By mid April I’m already panicking. Not about taxes, my daughter’s 4th grade history report, my son’s birthday party plans, or the many other world issues that often consume my thoughts… I’m panicking about summer. April is the time to book the kids’ first-come-first-serve spots before all the summer workshops and camps get filled up — quickly. By the time summer comes around, parents have already planned, budgeted, and organized all the events their child(ren) will be participating in to make for an active and successful two-to-three month summer break.
As a stay-at-home mother of school-aged kids, I know busy. Homework, quizzes, weekly vocab words, spelling tests, projects, the morning struggle to get everyone out the door on time, as well as all the extracurricular activities and seasonal sports during the school year keeps our family going nonstop.
During the school year my husband and I adapt and thrive on routine — sometimes even craving it — to make the most of our time and exert the endless energies of three kids. So, as summer break approaches, there is great fear in losing these well-trained habits and daily expectations.
I’ve experienced first-hand what many parents go through with stir-crazed kids at home: whining, dissatisfied digital zombies, complaining about boredom, having no one to play with, and, worse, feeling like they are missing out on what their friends are up to. When parenting professionals explain that kids need routines to give them a sense of security and help them develop self-discipline, you can’t help but agree with the benefits of a summer routine.
In one report, the researchers conclude that kids who participate in summer learning programs are more likely to improve in their overall student achievement, especially in mathematics and language arts. For my oldest daughter with autism, this was crucial for her, so she wouldn’t regress in newly acquired skills. At the same time, her being in summer school (ie: not at home) kept my husband and me sane and more consistent with her home routines. This seems unique, however, since her disability allowed us to qualify for this extended school year program through our school district at zero cost to us and were even offered transportation if we chose.
Despite our individual situation, the reality is that many families do not have such options available to them because of the cost of such programs — especially those with single income households and multiple kids, or those who lack transportation or restraints on time commitments. Sadly, these families cannot afford any break in summer at all, and will find themselves feeling disappointed when answering the inevitable “What are your kids up to this summer?” question without a filled itinerary.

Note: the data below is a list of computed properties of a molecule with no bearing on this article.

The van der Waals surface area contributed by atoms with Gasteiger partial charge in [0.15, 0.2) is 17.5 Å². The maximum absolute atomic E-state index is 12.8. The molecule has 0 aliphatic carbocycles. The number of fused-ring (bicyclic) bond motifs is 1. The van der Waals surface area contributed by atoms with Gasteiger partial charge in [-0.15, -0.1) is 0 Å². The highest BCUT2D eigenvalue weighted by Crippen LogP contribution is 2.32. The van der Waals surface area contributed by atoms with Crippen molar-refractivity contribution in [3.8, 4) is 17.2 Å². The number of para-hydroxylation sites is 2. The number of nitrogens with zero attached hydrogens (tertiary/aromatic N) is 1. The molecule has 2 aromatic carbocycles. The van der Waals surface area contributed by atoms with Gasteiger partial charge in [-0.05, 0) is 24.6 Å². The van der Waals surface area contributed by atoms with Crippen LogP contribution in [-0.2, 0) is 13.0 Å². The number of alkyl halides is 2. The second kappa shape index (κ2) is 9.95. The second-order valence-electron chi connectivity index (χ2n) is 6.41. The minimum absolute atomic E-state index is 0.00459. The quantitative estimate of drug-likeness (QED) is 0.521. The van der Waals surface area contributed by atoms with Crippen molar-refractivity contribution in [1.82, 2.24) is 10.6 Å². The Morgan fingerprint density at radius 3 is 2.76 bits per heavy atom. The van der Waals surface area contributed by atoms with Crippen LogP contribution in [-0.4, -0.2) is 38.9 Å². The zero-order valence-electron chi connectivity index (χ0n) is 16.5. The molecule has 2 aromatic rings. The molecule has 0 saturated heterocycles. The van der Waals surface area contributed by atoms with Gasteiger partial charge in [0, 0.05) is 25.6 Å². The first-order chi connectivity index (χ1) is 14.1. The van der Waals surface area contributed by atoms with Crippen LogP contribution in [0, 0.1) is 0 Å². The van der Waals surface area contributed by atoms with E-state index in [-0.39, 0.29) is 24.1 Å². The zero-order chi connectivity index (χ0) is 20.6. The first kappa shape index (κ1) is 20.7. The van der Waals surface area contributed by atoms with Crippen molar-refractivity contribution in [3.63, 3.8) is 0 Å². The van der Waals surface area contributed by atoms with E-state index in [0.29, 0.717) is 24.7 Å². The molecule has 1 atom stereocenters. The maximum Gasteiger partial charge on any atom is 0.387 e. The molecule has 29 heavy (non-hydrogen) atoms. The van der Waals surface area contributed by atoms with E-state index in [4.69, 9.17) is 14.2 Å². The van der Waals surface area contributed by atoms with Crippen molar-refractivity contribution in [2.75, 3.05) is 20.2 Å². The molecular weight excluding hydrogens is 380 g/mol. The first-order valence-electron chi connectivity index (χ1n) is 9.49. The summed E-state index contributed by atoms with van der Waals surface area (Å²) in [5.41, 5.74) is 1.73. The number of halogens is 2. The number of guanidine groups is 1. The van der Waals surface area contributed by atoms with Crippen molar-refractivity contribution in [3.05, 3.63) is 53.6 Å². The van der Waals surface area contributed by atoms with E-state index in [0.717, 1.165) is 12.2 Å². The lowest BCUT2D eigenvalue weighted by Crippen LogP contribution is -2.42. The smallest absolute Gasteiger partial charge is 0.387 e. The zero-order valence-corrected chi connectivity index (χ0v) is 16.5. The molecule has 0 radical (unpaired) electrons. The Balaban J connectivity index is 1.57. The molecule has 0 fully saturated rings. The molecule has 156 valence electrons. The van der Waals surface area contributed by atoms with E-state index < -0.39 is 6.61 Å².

While summer camps are a blast, the best memories of my childhood were not about how many things I did, but rather who I was with and how much fun we had in those moments.
Ultimately, a mind of contentment will help parents and kids to stop comparing themselves to others.
So whether or not you want to have an uneventful (or very eventful) summer is up to you. Here are some tips of things to do as a family — summer camp or not — that are sure to have you and your kids looking back on these special times with nostalgia.
1 | Keep physically active —
Go outside! Ride bikes, play in sprinklers, visit a local park, take a nature hike or create a scavenger hunt. If inside, utilize those YouTube obsessions with some online workout videos or a kid dance party!
2 | Maintain mental acuity —
No STEM Camp? No Problem. There are plenty of online resources to keep your kids’ brains active and not wasting away in front of digital devices. You can also check the local library in your city for any free summer reading programs (often times they’ll even come with incentives that make reading fun and game-like for the kids).
3 | Create a family summer to-do list chart —
Think BINGO but more like a check list of all the things you can do, and then at the end once you’ve done them all, throw a party! This was a fun activity for our family last summer, and my kids were thrilled every time we crossed out an activity. We included visits to the local splash pads (free), watching fireworks (free), playing in sprinklers (free), and having a campout in the backyard (also free).
Easing unnecessary expectations in place of more simple ones can help parents and kids have a successful — and fun — summer break. While our summer days may be a little longer and more chaotic, these years will certainly pass us by in a flash.
Ashley Stephenson is a quasi-holistic mother of three (with two home births to boast!), an autism parent and advocate, wife, cervical cancer survivor, Hyster-Sister, and lover of espresso, literature, running, and folk-influenced music. After getting her bachelor’s degree in English Literature from California State University San Bernardino and taking a seven year break from academia to be fully immersed in autism therapies and motherhood, Ashley has recently re-discovered her passion for all things creative.